Theresa said that there was no need to be scared because people would look out for us, seeing that we were two girls in the street on our own. It was a long walk into the town to the petrol station, when we got there, the line of people waiting, was already poking its way into the main road. There were about fifty people who’d gotten there before us, but in the end, we got our kero. In the afternoon I went back to see Mr. Charles to see if he had any good news for me.

“Me Child,” he said, and I knew from the look on his face, what he was about to say. “Yuh father said that if yuh want him to buy your uniform, yuh have to ask him yourself, not come through me.”

I felt my eyes looking up to his, but can’t remember seeing his face. I had dreamed of Mr. Charles bringing me parcels wrapped in golden paper; parcels with notes scrawled on top of them saying, ‘To my loving daughter. I’m so proud of you.’
I’d had visions of walking home and trying to peek into the packages, opening them at the side, just a small bit where Mammy wouldn’t notice.

I would see blue, and I’d smile to myself. He would make me guess what was inside the parcels, but I would know. His trick wouldn’t work, but I’d pretend I hadn’t looked. I’d go home and wonder out loud about what would be so beautifully wrapped. I would open them and gasp in surprise, then I would smile and begin to try them on . . .

“Sorry child, I can’t help you. You did very well and you father proud of you,” Mr. Charles said. I waited for a second, but he didn’t bring out any parcels.

When the tears fell, I saw Mr. Charles scratch his head. Once again, I walked down his steps, hands empty.


•°°• IcyBC •°°• said...

How very sad for little Annie..the waiting, and the disappointment is breaking my heart!

Anne Lyken-Garner said...

Thanks, Icy. Yes, there were so many of those when I was little. Wait and hope, but nothing ever happened.

Loree said...

I can feel the disappointment. It is so sad. I hope things got better.

Anne Lyken-Garner said...

Thanks for the comment, Loree. Things didn't get better at all - at least not in that decade. In fact, they got worse, but thank God, I'm fine now.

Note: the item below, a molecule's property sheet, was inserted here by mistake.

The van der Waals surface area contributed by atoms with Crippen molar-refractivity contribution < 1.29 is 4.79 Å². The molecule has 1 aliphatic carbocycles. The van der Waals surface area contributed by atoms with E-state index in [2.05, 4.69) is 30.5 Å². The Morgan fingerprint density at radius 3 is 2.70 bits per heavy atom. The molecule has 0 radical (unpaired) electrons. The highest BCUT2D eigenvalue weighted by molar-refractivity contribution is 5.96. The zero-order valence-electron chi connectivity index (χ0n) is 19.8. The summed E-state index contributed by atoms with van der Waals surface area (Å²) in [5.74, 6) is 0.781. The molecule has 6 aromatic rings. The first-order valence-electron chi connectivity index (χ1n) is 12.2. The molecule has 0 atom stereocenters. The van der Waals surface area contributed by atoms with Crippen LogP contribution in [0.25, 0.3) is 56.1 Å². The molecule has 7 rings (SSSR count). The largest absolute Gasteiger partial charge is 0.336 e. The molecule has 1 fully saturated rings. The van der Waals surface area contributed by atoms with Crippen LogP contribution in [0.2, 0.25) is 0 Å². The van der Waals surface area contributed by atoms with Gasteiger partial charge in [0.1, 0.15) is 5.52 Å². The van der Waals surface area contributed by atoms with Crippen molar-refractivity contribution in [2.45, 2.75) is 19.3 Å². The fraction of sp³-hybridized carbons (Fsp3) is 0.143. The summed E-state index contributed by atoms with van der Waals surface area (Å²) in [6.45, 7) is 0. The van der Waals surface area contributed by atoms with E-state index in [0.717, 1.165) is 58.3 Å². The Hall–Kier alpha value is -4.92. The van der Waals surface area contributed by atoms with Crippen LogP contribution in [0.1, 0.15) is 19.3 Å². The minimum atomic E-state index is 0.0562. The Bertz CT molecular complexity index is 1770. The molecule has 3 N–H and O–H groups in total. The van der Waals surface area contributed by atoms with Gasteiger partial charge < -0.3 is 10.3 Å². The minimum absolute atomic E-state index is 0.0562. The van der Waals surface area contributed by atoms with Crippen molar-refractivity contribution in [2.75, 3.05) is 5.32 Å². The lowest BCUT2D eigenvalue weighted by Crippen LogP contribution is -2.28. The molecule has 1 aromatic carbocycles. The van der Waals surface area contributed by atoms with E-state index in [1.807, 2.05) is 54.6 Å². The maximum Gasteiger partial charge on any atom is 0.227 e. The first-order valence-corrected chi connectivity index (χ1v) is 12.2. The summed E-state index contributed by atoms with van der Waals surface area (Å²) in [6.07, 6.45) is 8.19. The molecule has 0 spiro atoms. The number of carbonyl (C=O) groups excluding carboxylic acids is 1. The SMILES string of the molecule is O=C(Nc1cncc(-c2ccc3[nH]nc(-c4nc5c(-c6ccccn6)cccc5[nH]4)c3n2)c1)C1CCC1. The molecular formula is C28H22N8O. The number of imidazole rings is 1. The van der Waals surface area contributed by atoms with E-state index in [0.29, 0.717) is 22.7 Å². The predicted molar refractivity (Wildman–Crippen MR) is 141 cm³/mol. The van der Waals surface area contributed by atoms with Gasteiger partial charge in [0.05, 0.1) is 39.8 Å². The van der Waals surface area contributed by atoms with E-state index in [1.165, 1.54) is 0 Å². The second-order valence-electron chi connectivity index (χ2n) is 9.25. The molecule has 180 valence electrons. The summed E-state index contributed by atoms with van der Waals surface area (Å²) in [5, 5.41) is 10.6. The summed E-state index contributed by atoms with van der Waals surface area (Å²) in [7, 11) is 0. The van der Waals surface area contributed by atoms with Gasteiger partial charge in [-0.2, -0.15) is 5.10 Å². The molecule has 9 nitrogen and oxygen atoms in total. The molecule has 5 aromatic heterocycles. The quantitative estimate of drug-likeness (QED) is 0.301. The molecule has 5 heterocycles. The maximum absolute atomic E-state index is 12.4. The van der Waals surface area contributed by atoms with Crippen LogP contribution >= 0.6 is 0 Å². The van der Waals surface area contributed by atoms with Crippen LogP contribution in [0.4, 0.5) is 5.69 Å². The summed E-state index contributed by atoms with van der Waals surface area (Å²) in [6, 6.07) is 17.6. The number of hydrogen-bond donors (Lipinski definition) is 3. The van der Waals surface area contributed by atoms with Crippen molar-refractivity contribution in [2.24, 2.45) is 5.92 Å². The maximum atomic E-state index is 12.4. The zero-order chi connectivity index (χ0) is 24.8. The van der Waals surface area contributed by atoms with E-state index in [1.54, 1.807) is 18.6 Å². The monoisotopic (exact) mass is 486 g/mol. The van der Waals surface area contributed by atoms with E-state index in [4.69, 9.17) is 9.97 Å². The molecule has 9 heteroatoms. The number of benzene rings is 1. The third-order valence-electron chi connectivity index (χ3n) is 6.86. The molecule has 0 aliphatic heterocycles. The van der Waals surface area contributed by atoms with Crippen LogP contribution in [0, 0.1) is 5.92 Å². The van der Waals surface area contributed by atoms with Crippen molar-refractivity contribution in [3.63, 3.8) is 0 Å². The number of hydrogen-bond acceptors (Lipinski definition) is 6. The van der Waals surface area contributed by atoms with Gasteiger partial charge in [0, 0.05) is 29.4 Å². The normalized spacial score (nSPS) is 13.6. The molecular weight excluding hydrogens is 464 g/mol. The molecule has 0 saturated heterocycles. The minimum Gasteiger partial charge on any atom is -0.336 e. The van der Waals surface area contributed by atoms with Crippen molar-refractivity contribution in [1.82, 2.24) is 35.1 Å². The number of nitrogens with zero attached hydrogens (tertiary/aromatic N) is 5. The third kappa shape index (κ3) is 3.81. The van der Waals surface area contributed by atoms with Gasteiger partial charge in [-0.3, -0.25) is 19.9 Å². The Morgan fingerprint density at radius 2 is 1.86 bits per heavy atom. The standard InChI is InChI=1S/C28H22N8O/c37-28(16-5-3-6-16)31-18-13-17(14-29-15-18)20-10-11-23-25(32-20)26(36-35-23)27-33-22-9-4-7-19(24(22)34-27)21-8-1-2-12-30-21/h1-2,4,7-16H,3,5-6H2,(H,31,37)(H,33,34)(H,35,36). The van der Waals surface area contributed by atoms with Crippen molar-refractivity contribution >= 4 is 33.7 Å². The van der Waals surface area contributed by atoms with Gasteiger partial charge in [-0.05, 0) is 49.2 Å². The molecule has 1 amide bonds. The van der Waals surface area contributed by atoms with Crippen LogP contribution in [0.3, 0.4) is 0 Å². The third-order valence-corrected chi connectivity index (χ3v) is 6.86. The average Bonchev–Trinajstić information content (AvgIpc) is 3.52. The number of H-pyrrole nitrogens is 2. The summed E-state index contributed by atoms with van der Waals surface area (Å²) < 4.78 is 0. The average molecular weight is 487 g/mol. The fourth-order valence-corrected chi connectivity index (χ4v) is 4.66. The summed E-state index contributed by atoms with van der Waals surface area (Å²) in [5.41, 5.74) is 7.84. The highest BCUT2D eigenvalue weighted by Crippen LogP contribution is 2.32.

Middle Ditch said...

Such a sad story Anne. We just don't realize what a sheltered childhood we have had.

How are things going with your book? Surely the publisher must love the stories as much as we do? They are so well written. I could not do it.

Anne Lyken-Garner said...

Hi, Monique. A publisher is reading it at the moment. I'm trying not to put too much positive thought into it, because I don't want to feel too let down if they say no.

Leigh Russell said...

How sad, Annie. This is very moving. And how are you? Haven't heard from you for a while, but I've been busy off the blog with edits etc.

I thought your last post was interesting. If I'd known how much work writing a book would involve, I'd have thought twice before starting. Now I'm finished with the editing and nearly through the publishing, I've come up against another problem!

Due to a glitch in's system, I believe I’ve written the only crime thriller in the UK that doesn't appear on My publisher's many other titles are listed and my book can be ordered from all other uk online suppliers, as well as amazon sites around the world. refuse to acknowledge their technical error.

I'm an insignificant individual, powerless to influence this huge corporation, but their indifference has incensed me. I'm attempting to battle's virtual monopoly of the uk online book market by asking readers to order my inexpensive paperback through other online suppliers or from local booshops.

If you would be kind enough to consider supporting my campaign against a faceless corporation, please check out my blog for details.

In any case, I'd love to hear what you think of Cut Short. Keep in touch, blog buddy.